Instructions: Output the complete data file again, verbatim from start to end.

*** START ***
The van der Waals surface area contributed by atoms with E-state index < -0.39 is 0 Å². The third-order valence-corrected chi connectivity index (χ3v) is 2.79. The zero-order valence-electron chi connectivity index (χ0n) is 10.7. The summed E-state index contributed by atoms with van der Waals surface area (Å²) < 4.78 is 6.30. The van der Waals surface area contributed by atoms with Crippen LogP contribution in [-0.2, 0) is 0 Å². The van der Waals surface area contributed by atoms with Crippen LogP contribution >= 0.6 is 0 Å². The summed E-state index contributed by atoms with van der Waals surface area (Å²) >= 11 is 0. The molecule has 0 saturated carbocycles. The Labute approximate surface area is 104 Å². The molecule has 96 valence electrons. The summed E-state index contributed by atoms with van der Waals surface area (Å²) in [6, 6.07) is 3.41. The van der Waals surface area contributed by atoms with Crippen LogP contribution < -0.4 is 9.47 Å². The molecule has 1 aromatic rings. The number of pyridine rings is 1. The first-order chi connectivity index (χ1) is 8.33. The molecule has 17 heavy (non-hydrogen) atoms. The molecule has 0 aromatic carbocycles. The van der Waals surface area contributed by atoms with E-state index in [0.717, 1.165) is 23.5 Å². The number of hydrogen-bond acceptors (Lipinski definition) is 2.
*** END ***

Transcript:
The van der Waals surface area contributed by atoms with E-state index < -0.39 is 0 Å². The third-order valence-corrected chi connectivity index (χ3v) is 2.79. The zero-order valence-electron chi connectivity index (χ0n) is 10.7. The summed E-state index contributed by atoms with van der Waals surface area (Å²) < 4.78 is 6.30. The van der Waals surface area contributed by atoms with Crippen LogP contribution in [-0.2, 0) is 0 Å². The van der Waals surface area contributed by atoms with Crippen LogP contribution >= 0.6 is 0 Å². The summed E-state index contributed by atoms with van der Waals surface area (Å²) >= 11 is 0. The molecule has 0 saturated carbocycles. The Labute approximate surface area is 104 Å². The molecule has 96 valence electrons. The summed E-state index contributed by atoms with van der Waals surface area (Å²) in [6, 6.07) is 3.41. The van der Waals surface area contributed by atoms with Crippen LogP contribution < -0.4 is 9.47 Å². The molecule has 1 aromatic rings. The number of pyridine rings is 1. The first-order chi connectivity index (χ1) is 8.33. The molecule has 17 heavy (non-hydrogen) atoms. The molecule has 0 aromatic carbocycles. The van der Waals surface area contributed by atoms with E-state index in [0.717, 1.165) is 23.5 Å². The number of hydrogen-bond acceptors (Lipinski definition) is 2.